Fannie and Freddie - Not Their Fault?

Thursday, February 17, 2011

Welcome to Politics Bites, where every afternoon at It's A Free Country, we bring you the unmissable quotes from the morning's political conversations on WNYC. Today on The Brian Lehrer Show Phil Angelides, Financial Crisis Inquiry Commission chairman, disussed the role of Fannie Mae and Freddie Mac in the lead-up to the housing bubble and bust. Angelides is a weekly guest during the month of February. Each week he unpacks the Financial Crisis Inquiry Commission findings on the economic meltdown.

Last Friday President Obama laid out three options for winding down Fannie Mae and Freddy Mac, the faulty tax-payer owned institutions that have been condemned for irresponsibly backing lame sub-prime mortgages. While Angelides isn't about to let Fannie Mae and Freddy Mac off the hook for worsening the financial crisis, but he rejects the argument that they were the main cause of it.

From the Depression era creation of Fannie Mae in 1938, in an effort to bolster and create a market for home loans, up to the year 2000, Angelides says the program worked remarkably well. It was only in 2005 and 2006, when Fannie and Freddie saw they were losing market share because they were not engaging in the risky practices of Wall Street firms, that they started approving sub-prime loans. Soon, like much of the financial industry, they went down the toilet.

Ultimately because they were a profit making organization they decided to try to regain market share, drive up profits, drive up compensation. They joined the party late and unfortunately in the late stages of the crisis they bought a significant amount of sub-prime securities. But even then they peaked, they never bought more than 28 percent of the sub-prime mortgage backed securities on the market. So they helped inflate the housing boom, they added helium to the balloon, but they were not the primary drivers.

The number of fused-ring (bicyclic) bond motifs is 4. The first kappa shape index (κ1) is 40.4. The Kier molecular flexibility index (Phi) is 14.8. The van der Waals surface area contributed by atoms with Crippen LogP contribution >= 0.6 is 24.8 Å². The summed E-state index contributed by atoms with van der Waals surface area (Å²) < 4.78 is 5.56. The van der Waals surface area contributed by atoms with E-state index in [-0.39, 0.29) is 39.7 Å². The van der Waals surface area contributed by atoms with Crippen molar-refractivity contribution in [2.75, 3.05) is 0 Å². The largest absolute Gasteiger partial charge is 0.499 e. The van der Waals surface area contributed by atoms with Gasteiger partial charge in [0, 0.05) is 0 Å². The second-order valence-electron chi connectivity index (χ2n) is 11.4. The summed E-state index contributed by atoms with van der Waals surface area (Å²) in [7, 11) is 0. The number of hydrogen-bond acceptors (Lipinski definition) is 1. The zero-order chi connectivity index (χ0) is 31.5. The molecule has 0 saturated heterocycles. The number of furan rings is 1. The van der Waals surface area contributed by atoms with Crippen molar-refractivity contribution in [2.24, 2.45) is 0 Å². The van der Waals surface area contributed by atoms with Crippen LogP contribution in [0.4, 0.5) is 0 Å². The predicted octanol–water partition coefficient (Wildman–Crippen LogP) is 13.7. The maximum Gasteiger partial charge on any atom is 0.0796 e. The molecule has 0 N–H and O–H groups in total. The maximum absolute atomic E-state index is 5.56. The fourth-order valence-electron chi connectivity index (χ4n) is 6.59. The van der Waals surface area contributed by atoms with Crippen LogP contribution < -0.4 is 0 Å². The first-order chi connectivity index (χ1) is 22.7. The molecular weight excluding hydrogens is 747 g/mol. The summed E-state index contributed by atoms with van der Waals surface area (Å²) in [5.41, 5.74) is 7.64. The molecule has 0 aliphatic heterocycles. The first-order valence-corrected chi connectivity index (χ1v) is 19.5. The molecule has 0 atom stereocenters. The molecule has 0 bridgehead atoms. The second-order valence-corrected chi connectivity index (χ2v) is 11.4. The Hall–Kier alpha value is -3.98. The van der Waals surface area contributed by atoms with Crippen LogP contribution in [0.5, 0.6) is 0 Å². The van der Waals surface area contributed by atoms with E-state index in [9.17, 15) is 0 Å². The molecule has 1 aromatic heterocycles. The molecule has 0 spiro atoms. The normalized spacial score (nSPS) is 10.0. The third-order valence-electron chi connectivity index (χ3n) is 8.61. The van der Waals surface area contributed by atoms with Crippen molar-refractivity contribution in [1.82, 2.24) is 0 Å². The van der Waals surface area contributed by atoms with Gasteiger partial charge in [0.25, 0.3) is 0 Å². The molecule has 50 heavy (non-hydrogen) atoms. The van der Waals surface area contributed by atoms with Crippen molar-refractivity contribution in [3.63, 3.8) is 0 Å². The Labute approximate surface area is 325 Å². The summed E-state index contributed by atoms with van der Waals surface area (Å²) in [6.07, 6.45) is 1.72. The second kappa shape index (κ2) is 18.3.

Fannie Mae was originally  set up as a government agency during the New Deal, but was transformed into a privately held publicly traded corporation in 1968. That turned out to be a very dangerous model, because even though they were essentially tax-payer owned, they became driven by profits and resisted regulation in their competition with Wall Street firms like Ameriquest. In essence, they were "privatising gains and socializing losses." Angelides believes it was the lack of regulation, "a bipartisan problem," that was the culprit.

There's no doubt that Fannie and Freddie were disasters. They're going to cost the taxpayers—to date they've cost $150 billion. No one should argue that this was a well run set of institutions. In fact one regulator said they were the worst run financial institition they've ever seen.

Yet the worst of the worst mortgages were not backed by Fannie and Freddie. The default rate for loans created by Wall Street firms was much higher—28 percent versus six percent. 

So what now? The Obama administration has laid out a variety of options to change the way home loans are financed—the most extreme would be for the government to have no part at all in private sector loans. Angelides disagrees with that.